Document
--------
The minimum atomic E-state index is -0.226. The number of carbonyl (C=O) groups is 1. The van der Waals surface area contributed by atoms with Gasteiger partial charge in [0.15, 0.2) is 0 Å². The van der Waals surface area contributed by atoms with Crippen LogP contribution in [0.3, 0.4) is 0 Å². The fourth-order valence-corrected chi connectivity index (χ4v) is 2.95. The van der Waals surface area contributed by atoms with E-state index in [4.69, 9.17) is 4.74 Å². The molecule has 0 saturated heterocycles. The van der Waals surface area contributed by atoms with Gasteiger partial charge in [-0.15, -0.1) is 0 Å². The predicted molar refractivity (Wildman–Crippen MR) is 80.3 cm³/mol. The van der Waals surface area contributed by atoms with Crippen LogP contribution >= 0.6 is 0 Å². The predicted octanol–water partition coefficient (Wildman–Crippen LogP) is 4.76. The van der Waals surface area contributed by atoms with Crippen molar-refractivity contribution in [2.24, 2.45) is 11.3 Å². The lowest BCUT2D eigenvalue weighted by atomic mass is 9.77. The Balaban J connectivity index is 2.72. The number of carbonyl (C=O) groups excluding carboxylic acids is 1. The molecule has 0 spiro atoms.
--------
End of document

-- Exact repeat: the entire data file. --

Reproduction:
The minimum atomic E-state index is -0.226. The number of carbonyl (C=O) groups is 1. The van der Waals surface area contributed by atoms with Gasteiger partial charge in [0.15, 0.2) is 0 Å². The van der Waals surface area contributed by atoms with Crippen LogP contribution in [0.3, 0.4) is 0 Å². The fourth-order valence-corrected chi connectivity index (χ4v) is 2.95. The van der Waals surface area contributed by atoms with E-state index in [4.69, 9.17) is 4.74 Å². The molecule has 0 saturated heterocycles. The van der Waals surface area contributed by atoms with Gasteiger partial charge in [-0.15, -0.1) is 0 Å². The predicted molar refractivity (Wildman–Crippen MR) is 80.3 cm³/mol. The van der Waals surface area contributed by atoms with Crippen LogP contribution >= 0.6 is 0 Å². The predicted octanol–water partition coefficient (Wildman–Crippen LogP) is 4.76. The van der Waals surface area contributed by atoms with Crippen molar-refractivity contribution in [2.24, 2.45) is 11.3 Å². The lowest BCUT2D eigenvalue weighted by atomic mass is 9.77. The Balaban J connectivity index is 2.72. The number of carbonyl (C=O) groups excluding carboxylic acids is 1. The molecule has 0 spiro atoms.